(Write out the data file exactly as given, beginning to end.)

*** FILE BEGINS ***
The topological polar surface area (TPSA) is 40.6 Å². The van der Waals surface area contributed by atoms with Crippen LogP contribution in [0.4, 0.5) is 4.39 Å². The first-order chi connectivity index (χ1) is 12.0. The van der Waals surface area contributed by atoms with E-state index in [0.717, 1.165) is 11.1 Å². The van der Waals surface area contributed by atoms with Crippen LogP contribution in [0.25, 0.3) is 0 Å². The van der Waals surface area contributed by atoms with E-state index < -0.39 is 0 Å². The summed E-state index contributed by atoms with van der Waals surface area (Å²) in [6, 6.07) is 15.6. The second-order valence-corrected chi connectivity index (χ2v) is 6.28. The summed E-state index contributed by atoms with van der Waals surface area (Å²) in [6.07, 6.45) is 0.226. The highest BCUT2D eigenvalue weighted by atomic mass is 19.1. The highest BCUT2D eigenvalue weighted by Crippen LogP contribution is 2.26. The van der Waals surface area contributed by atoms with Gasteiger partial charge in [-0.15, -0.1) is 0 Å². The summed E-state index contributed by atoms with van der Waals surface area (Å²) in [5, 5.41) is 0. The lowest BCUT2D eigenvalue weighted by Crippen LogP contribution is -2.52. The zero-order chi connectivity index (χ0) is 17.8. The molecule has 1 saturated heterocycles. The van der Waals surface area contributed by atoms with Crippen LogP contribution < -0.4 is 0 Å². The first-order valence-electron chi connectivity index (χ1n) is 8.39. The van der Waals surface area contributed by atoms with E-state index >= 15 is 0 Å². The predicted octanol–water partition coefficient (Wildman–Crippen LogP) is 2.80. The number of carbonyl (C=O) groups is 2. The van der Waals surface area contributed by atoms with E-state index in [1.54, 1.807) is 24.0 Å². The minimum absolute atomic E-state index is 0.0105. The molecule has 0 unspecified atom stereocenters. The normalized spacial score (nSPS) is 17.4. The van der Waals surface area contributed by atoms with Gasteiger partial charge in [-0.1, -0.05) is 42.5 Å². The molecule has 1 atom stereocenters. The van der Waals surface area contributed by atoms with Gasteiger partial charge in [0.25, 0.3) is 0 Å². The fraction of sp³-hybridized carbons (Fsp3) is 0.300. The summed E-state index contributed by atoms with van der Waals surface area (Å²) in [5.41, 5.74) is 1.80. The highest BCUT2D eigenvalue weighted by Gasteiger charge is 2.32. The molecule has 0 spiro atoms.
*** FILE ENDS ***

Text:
The topological polar surface area (TPSA) is 40.6 Å². The van der Waals surface area contributed by atoms with Crippen LogP contribution in [0.4, 0.5) is 4.39 Å². The first-order chi connectivity index (χ1) is 12.0. The van der Waals surface area contributed by atoms with E-state index in [0.717, 1.165) is 11.1 Å². The van der Waals surface area contributed by atoms with Crippen LogP contribution in [0.25, 0.3) is 0 Å². The van der Waals surface area contributed by atoms with E-state index < -0.39 is 0 Å². The summed E-state index contributed by atoms with van der Waals surface area (Å²) in [6, 6.07) is 15.6. The second-order valence-corrected chi connectivity index (χ2v) is 6.28. The summed E-state index contributed by atoms with van der Waals surface area (Å²) in [6.07, 6.45) is 0.226. The highest BCUT2D eigenvalue weighted by atomic mass is 19.1. The highest BCUT2D eigenvalue weighted by Crippen LogP contribution is 2.26. The van der Waals surface area contributed by atoms with Gasteiger partial charge in [-0.15, -0.1) is 0 Å². The summed E-state index contributed by atoms with van der Waals surface area (Å²) in [5, 5.41) is 0. The lowest BCUT2D eigenvalue weighted by Crippen LogP contribution is -2.52. The zero-order chi connectivity index (χ0) is 17.8. The molecule has 1 saturated heterocycles. The van der Waals surface area contributed by atoms with Crippen LogP contribution < -0.4 is 0 Å². The first-order valence-electron chi connectivity index (χ1n) is 8.39. The van der Waals surface area contributed by atoms with E-state index >= 15 is 0 Å². The predicted octanol–water partition coefficient (Wildman–Crippen LogP) is 2.80. The number of carbonyl (C=O) groups is 2. The van der Waals surface area contributed by atoms with E-state index in [1.54, 1.807) is 24.0 Å². The minimum absolute atomic E-state index is 0.0105. The molecule has 0 unspecified atom stereocenters. The normalized spacial score (nSPS) is 17.4. The van der Waals surface area contributed by atoms with Gasteiger partial charge in [-0.1, -0.05) is 42.5 Å². The molecule has 1 atom stereocenters. The van der Waals surface area contributed by atoms with Gasteiger partial charge in [0.25, 0.3) is 0 Å². The fraction of sp³-hybridized carbons (Fsp3) is 0.300. The summed E-state index contributed by atoms with van der Waals surface area (Å²) in [5.41, 5.74) is 1.80. The highest BCUT2D eigenvalue weighted by Gasteiger charge is 2.32. The molecule has 0 spiro atoms.